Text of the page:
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Managers not particularly good at rating their team

Updated: Jun 28, 2021

How often have you heard people say that they are a really good judge of others. I’ve said it about myself. Yet after over 30 years in a leadership position having hired and managed hundreds of people, I recently realised that I had made a serious error in my judgement.

One of the reasons that people believe that they are a good judge of others, is that they never check their assumptions about that person. They also continue to look for evidence to confirm their initial gut feel, and tend to dismiss/ignore evidence that is contrary to their initial belief set. So, they conclude that they are a great judge of others and have an “excellent track record”.

There is not much research in this area. Luckily, there is a study published in the Journal of Applied Psychology, in which 4,492 managers were rated on certain performance dimensions by two bosses, two peers, and two subordinates. The study revealed that 62% of the variance in the ratings could be accounted for by individual raters’ peculiarities of perception.

Actual performance accounted for only 21% of the variance. This led the researchers to conclude (in How People Evaluate Others in Organizations, edited by Manuel London): “Although it is implicitly assumed that the ratings measure the performance of the ratee, most of what is being measured by the ratings is the unique rating tendencies of the rater. Thus ratings reveal more about the rater than they do about the ratee.”

As a human its difficult not to have biases and even more difficult to be consciously aware and compensate for those biases. Good experience managers who have high EQ are more capable of doing this than those with less experience and low EQ. In any organisation, the likelihood that all your managers are above average is extremely small. The good managers/ team leaders are likely to be significantly better at judging their team than the average manager/team leader (read Top 1% is 10x more productive than average blogg).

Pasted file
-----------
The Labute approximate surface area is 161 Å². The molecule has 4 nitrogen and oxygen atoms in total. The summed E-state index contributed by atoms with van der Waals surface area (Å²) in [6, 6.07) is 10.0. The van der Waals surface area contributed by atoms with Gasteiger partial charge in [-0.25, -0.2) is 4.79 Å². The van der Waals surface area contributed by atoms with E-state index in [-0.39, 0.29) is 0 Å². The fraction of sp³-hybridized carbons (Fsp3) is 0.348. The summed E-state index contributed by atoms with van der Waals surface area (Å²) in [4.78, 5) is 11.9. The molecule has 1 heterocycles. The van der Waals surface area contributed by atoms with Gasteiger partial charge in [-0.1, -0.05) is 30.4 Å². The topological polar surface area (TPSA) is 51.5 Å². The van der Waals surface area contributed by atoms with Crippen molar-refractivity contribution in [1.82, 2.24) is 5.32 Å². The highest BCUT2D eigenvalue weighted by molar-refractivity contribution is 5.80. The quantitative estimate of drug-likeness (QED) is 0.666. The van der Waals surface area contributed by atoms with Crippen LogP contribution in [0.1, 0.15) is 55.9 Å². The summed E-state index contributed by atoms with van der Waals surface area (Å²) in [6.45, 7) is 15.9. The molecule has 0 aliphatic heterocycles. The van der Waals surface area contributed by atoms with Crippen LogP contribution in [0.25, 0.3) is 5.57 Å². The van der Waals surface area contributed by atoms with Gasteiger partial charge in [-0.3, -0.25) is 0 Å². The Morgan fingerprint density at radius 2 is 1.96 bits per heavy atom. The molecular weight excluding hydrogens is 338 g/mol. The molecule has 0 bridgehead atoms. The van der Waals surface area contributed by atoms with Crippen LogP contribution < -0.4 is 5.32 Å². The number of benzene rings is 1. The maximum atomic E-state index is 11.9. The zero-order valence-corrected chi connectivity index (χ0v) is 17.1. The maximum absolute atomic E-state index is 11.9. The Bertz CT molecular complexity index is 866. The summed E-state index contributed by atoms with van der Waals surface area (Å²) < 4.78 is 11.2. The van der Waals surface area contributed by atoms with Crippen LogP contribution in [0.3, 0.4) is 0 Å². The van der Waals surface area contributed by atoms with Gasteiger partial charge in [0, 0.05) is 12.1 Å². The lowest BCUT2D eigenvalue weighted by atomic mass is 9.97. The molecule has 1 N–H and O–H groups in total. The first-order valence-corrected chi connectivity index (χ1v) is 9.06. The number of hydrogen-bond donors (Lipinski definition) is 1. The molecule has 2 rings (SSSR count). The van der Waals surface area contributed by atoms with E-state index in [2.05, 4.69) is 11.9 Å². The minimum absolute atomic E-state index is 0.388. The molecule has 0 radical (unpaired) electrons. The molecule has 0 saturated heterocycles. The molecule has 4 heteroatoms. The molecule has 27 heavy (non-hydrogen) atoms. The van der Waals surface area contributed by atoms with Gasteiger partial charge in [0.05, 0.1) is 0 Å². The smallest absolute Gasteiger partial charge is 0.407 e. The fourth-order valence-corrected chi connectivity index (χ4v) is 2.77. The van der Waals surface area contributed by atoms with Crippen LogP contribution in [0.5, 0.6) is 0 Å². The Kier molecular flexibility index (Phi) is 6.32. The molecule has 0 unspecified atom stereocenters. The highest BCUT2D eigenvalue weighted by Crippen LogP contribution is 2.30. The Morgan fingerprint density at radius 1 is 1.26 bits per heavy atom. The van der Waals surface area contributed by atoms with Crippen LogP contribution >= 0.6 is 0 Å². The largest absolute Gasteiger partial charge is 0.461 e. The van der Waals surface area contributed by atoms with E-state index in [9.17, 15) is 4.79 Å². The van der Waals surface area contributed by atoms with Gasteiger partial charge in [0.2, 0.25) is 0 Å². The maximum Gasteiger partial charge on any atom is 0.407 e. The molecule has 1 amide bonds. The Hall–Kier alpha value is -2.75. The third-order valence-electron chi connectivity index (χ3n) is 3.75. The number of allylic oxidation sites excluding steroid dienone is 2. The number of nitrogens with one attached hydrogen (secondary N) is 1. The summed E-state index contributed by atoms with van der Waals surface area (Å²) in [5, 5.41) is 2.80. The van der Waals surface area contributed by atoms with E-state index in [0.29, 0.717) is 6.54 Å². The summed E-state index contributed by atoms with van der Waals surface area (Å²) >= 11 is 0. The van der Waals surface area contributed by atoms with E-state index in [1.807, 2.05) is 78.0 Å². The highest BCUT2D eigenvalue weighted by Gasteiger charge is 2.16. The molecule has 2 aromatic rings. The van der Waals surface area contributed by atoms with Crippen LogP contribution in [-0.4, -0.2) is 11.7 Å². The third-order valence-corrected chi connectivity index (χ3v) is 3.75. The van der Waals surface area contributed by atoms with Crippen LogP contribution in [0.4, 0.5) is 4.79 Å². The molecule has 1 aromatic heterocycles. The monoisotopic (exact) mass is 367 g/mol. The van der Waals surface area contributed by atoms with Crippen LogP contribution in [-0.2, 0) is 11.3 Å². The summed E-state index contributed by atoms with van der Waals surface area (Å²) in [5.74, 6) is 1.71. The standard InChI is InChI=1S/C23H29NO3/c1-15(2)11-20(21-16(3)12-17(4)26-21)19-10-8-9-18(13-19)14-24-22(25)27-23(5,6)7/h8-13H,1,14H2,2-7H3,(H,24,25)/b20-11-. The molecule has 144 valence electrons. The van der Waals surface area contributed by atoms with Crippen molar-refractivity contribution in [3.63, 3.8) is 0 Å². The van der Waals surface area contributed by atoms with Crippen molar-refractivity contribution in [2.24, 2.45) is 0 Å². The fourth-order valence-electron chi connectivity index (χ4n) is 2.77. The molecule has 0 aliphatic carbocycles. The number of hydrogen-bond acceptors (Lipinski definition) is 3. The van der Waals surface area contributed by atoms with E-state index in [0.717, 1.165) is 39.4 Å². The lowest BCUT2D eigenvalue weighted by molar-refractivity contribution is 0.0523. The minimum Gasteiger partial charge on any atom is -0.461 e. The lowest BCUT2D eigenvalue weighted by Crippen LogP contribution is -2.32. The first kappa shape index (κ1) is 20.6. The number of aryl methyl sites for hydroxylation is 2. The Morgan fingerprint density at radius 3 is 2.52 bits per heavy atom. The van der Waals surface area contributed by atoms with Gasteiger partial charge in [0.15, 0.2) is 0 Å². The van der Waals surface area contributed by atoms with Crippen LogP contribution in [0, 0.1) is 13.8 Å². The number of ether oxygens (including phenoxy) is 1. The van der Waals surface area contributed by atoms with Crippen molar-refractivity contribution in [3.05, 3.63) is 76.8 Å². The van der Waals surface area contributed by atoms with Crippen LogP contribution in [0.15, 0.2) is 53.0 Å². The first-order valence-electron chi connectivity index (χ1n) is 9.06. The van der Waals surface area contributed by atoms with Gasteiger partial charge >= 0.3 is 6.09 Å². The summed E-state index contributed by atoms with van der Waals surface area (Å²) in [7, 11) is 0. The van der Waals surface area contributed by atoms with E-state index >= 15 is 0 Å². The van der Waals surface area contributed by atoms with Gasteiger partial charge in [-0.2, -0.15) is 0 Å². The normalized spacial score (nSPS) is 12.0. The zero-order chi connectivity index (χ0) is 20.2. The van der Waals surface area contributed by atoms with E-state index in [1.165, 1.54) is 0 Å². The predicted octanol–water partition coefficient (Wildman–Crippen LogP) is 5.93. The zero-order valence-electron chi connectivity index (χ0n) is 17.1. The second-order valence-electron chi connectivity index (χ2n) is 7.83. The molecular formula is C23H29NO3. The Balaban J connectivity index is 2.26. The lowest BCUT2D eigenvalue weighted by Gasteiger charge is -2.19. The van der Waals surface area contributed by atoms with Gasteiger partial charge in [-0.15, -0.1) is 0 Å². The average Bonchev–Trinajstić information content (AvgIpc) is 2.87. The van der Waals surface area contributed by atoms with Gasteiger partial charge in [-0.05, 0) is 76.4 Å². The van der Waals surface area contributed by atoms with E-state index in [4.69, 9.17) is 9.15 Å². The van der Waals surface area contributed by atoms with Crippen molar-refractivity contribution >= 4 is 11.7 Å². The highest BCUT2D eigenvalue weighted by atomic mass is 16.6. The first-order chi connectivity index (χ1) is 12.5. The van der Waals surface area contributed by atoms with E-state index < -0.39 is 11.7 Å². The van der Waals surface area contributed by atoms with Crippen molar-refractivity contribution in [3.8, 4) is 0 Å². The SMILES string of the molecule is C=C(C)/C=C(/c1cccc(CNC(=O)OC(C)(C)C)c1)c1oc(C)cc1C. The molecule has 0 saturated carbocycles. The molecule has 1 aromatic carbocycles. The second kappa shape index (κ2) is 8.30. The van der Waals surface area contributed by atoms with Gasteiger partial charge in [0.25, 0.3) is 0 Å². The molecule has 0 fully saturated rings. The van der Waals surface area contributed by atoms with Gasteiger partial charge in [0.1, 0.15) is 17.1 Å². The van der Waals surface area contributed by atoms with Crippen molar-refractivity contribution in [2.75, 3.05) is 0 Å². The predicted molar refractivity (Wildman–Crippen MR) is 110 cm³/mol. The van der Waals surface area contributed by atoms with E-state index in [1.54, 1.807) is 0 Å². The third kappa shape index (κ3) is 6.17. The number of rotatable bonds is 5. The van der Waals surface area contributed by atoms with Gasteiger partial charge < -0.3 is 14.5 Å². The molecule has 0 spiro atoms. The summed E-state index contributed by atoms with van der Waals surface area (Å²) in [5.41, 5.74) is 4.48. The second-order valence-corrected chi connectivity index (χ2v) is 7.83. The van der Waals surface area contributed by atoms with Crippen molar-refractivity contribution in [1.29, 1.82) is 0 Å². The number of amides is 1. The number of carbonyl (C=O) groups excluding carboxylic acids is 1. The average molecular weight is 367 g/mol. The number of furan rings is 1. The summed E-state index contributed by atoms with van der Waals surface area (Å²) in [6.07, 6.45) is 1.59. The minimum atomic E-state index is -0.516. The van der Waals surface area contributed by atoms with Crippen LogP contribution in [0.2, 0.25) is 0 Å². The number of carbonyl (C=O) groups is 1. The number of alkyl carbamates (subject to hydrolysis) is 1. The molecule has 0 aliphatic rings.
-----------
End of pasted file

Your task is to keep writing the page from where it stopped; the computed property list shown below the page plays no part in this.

Organisations as small as 50 will likely to have 4-6 team leaders, organisations with 1000 will have several levels of management with 150-200 managers. A large proportion of these will be making a significant number of errors in rating people, which will hinder effective talent management.

This is why organisations need data analytics that draw objective insights with no biases. This can be used to support weaker managers in their people decisions and highlight those that need more management/leadership training. It’s easy to mistake a “pretender” as a “rising star” (read Executive Psychopaths blogg) especially for an inexperienced manager. Such errors are extremely costly to an organisation in the short and long term.

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